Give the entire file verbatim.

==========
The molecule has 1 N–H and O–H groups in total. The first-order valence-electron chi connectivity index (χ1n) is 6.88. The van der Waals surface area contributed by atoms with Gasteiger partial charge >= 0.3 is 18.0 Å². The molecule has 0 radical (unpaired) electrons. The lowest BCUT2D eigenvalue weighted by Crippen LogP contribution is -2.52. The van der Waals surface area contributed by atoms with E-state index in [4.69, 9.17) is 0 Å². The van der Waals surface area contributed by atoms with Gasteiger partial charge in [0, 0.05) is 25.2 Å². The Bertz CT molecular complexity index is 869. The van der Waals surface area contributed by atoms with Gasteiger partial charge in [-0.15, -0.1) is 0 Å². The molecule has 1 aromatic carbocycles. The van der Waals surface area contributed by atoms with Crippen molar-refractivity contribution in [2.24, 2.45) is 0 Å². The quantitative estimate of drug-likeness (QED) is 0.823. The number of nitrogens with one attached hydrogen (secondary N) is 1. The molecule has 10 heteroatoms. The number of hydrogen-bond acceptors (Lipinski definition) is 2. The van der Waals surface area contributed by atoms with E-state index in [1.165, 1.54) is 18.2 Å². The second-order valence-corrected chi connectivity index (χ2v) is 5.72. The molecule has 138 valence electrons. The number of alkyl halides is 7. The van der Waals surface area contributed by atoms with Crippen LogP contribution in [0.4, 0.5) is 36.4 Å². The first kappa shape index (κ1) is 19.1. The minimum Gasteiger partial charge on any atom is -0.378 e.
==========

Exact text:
The molecule has 1 N–H and O–H groups in total. The first-order valence-electron chi connectivity index (χ1n) is 6.88. The van der Waals surface area contributed by atoms with Gasteiger partial charge >= 0.3 is 18.0 Å². The molecule has 0 radical (unpaired) electrons. The lowest BCUT2D eigenvalue weighted by Crippen LogP contribution is -2.52. The van der Waals surface area contributed by atoms with E-state index in [4.69, 9.17) is 0 Å². The van der Waals surface area contributed by atoms with Gasteiger partial charge in [0, 0.05) is 25.2 Å². The Bertz CT molecular complexity index is 869. The van der Waals surface area contributed by atoms with Gasteiger partial charge in [-0.15, -0.1) is 0 Å². The molecule has 1 aromatic carbocycles. The van der Waals surface area contributed by atoms with Crippen molar-refractivity contribution in [2.24, 2.45) is 0 Å². The quantitative estimate of drug-likeness (QED) is 0.823. The number of nitrogens with one attached hydrogen (secondary N) is 1. The molecule has 10 heteroatoms. The number of hydrogen-bond acceptors (Lipinski definition) is 2. The van der Waals surface area contributed by atoms with E-state index in [1.165, 1.54) is 18.2 Å². The second-order valence-corrected chi connectivity index (χ2v) is 5.72. The molecule has 138 valence electrons. The number of alkyl halides is 7. The van der Waals surface area contributed by atoms with Crippen LogP contribution in [0.4, 0.5) is 36.4 Å². The first kappa shape index (κ1) is 19.1. The minimum Gasteiger partial charge on any atom is -0.378 e.